Perspectives In Titus: When “All” Doesn’t Mean “Each And Every”

Titus 2 v 11

My summer break from writing Bible Studies has drawn to a close, and I’m happy to be getting back to work. Before I get started, through, let me briefly remind you that 1 Timothy 2:12 prohibits women from teaching men. Therefore, unless you’re my husband or an elder from First Baptist Church Weymouth providing spiritual oversight, I respectfully ask gentlemen not to read these studies.

Now ladies, I hope you’ve reviewed the studies we’ve done in Titus so far. You’ll recall that the apostle Paul had left Titus in Crete to organize the churches there. The Christians in Crete struggled against two forces: the self-indulgent culture and false teachers who tried to impose Jewish legalism on Gentile converts. To counteract these forces, Paul wanted Titus to appoint elders of high moral character who could effectively silence false teachers by both their behavior and their mastery of sound doctrine.

Paul then told Titus how to instruct various groups within the churches. Each group, while bearing similar responsibilities to each other and to elders, had a specific emphasis which helped them live in contrast to the Cretan culture. Thus their lifestyle would be consistent with the Gospel.

Today we transition into a passage that articulates the purpose of the Gospel and the impact of God’s grace. We’ll only make it through verse 11, but let’s look at the whole passage to get some context.

11 For the grace of God has appeared, bringing salvation for all people, 12 training us to renounce ungodliness and worldly passions, and to live self-controlled, upright, and godly lives in the present age, 13 waiting for our blessed hope, the appearing of the glory of our great God and Savior Jesus Christ, 14 who gave himself for us to redeem us from all lawlessness and to purify for himself a people for his own possession who are zealous for good works. ~~Titus 2:11-14 (ESV)

Verse 11 equates the Gospel with God’s grace, so I want to say just a little bit about what grace is. Grace refers to God’s favor, particularly in terms of redemption. According to John MacArthur, Jesus Christ Himself embodies God’s grace (see John 1:14). We need this grace because of our corrupted human nature as a result of the Fall.

Paul’s phrase, “has appeared,” carries the idea of shining forth, according to Jamieson, Fausset and Brown. They use Isaiah 9:2 and Luke 1:79 as substantiation. The imagery of light shining in the darkness fits well here, since Paul’s main theme revolves around the importance of Titus training Christians to shine in contrast to the moral darkness of the Cretan culture.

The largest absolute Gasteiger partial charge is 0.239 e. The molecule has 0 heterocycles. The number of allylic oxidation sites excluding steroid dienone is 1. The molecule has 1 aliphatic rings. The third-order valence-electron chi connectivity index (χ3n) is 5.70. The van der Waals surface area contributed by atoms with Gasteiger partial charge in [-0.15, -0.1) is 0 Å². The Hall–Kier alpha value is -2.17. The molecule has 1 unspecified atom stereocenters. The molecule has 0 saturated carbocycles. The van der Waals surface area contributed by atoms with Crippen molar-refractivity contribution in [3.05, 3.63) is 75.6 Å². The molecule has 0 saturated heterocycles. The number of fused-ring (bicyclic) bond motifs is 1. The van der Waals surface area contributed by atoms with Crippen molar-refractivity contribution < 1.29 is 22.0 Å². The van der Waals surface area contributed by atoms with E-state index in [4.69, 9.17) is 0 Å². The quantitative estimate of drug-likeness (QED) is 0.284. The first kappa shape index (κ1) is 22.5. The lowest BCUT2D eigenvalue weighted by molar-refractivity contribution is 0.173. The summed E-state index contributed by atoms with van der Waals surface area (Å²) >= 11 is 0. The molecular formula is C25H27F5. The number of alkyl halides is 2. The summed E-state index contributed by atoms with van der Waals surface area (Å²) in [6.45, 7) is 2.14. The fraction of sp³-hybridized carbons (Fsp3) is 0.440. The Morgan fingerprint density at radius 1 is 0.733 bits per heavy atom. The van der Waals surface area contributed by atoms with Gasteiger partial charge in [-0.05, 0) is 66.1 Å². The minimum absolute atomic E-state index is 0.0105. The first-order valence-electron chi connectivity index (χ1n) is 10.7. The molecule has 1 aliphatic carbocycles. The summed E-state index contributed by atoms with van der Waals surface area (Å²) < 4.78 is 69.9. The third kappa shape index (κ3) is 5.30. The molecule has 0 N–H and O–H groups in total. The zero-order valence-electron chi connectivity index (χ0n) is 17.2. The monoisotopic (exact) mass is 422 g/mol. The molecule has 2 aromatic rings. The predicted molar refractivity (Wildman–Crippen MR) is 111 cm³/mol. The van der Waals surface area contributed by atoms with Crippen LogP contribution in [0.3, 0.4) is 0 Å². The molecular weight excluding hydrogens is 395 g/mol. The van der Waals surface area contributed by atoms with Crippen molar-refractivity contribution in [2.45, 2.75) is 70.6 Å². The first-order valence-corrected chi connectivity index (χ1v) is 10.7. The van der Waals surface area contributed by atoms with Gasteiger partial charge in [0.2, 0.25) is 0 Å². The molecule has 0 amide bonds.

Moreover, Jamieson, Fausset and Brown say that this grace had been hidden before the advent of Christ (Colossians 1:26, 2 Timothy 1:10). Like MacArthur, they point out that Jesus Himself bears this grace as “he Word made flesh” (John 1:14). Commentator John Gill writes that Paul simply meant that God’s grace appeared through the Gospel.

Grace alone brings salvation. Notice that salvation doesn’t come from human obedience, as the Judaizers that had infiltrated the churches of Crete claimed, but from grace (Ephesians 2:8). Paul emphasizes that the “doctrine of God our Savior” (Titus 2:10) always directs us away from ourselves and to the Lord.

Many Christians use the phrase “bringing salvation to all people” as a proof-text refuting Limited Atonement. However, if we look back at verses 1-10, and forward to verse 14, we readily see a) that Paul has just been writing instructions to various people groups within the church and b) that God redeems a distinct people for Himself.

Both Thayer’s Greek Dictionary and The Complete Word Study Dictionary contend that, although the Greek word translated here as “men” can refer to individual men when used with certain modifiers, its primary definition denotes mankind in general. Again, then, we see the idea that God’s grace is not restricted to any one race or social class (Galatians 3:28).

Those who insist that the Lord’s death atones for every individual acknowledge that some people die without appropriating His grace. Of course, I can’t chase that rabbit today, but I hope I’ve demonstrated that Titus 2:11 doesn’t substantiate their belief. As we continue studying this passage next Monday, we’ll see that Paul’s thrust isn’t really about the scope of grace but about the practical impact of grace. Please join me then.

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